Today: Senate Debates Infra Bank, Transpo Funding, Regulations, and More
The Rebuild America Jobs Act is a piece of President Obama’s jobs bill that was broken off in hopes that it could pass on its own. It would invest $50 billion on infrastructure projects and another $10 billion in seed money for an infrastructure bank, to be paid for with a 0.7 percent surtax on incomes over $1 million.
Taxing the rich and increasing government spending — now there’s a recipe for some partisan rancor.
So far Democratic Leader Harry Reid and Republican Leader Mitch McConnell have traded barbs that each is just engaged in election-year sloganeering. Reid said 76 percent of the American people approve of the plan to tax the “top two-tenths of one percent.” But McConnell said those 76 percent might change their minds if they knew that “four out of five of those high-income individuals are actually business owners.” They haven’t talked much about the merits of infrastructure investment.
Note that not all of the big players who lined up behind increased investment and an infrastructure bank favor this bill. Bruce Josten of the U.S. Chamber of Commerce, for instance, said yesterday in a letter to senators [PDF] that the Rebuild America Jobs Act “fails to provide the multi-year funding certainty and fails to establish the policy and program reforms sorely needed to create jobs and support economic growth” and “only continues to delay and frustrate the serious and much needed debate on the sustained long-term investment required to address America’s infrastructure crisis.”
Of course, it’s worth noting that Josten represents the two-tenths of one percent that would be paying higher taxes to fund the I-Bank under this proposal. But he makes a good point — reformers, too, shouldn’t take their eyes off the ball of a serious revamping of policy, not just short-term funding injections without better guidance on how to spend it.
Meanwhile, Sen. Orrin Hatch (R-UT) is pushing his oddly named Long-Term Surface Transportation Extension Act. But Congress passed a transportation extension until March, you might say — and you’d be right. Hatch’s bill isn’t an extension of the transportation bill — it’s an attempt at deregulation. “This legislation seeks only to put rational decision-making into the foundation of our regulatory and rule-making processes that are too often driven by the special interests of largely unaccountable and fully unelected regulatory bureaucrats wishing to impose their preferences on America’s job creators,” Hatch said on the floor.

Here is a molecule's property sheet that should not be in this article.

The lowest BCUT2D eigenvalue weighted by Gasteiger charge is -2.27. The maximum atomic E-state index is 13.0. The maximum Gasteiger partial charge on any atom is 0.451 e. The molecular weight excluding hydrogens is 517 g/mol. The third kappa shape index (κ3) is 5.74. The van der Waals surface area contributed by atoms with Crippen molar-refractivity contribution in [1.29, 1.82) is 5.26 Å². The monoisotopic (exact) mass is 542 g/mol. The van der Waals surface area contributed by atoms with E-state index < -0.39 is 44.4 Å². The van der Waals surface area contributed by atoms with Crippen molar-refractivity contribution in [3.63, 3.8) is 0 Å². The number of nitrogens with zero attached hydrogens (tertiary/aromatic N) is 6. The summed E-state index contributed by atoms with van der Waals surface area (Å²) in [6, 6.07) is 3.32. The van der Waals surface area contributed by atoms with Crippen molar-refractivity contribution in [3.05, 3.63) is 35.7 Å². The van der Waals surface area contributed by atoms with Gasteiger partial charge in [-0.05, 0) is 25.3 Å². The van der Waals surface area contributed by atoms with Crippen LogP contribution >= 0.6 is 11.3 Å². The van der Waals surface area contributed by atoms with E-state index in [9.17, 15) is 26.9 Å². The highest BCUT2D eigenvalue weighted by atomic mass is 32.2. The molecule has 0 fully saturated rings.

He went after environmental reviews, a favorite punching bag of the GOP — and an increasingly common target of Democrats — for the delays they can cause on infrastructure projects.
Hatch also mentioned that Democrats often refer to the World Economic Forum’s Global Competitiveness Report (ranking U.S. infrastructure #23 in the world) to justify the creation of an infrastructure bank to fund “specially chosen and favored risky projects.” Meanwhile, Hatch said, the same report finds that the most “problematic factors for doing business in America” are tax rates, inefficient government bureaucracy, access to financing, and tax regulations — not inadequate infrastructure.
And for those keeping score on Senate Republicans’ attempts to kill bike/ped funding, Hatch said his bill also “calls for elimination of dedicated funding for transportation enhancements and gives states the authority to decide whether to spend resources on bike paths and other such add-ons.”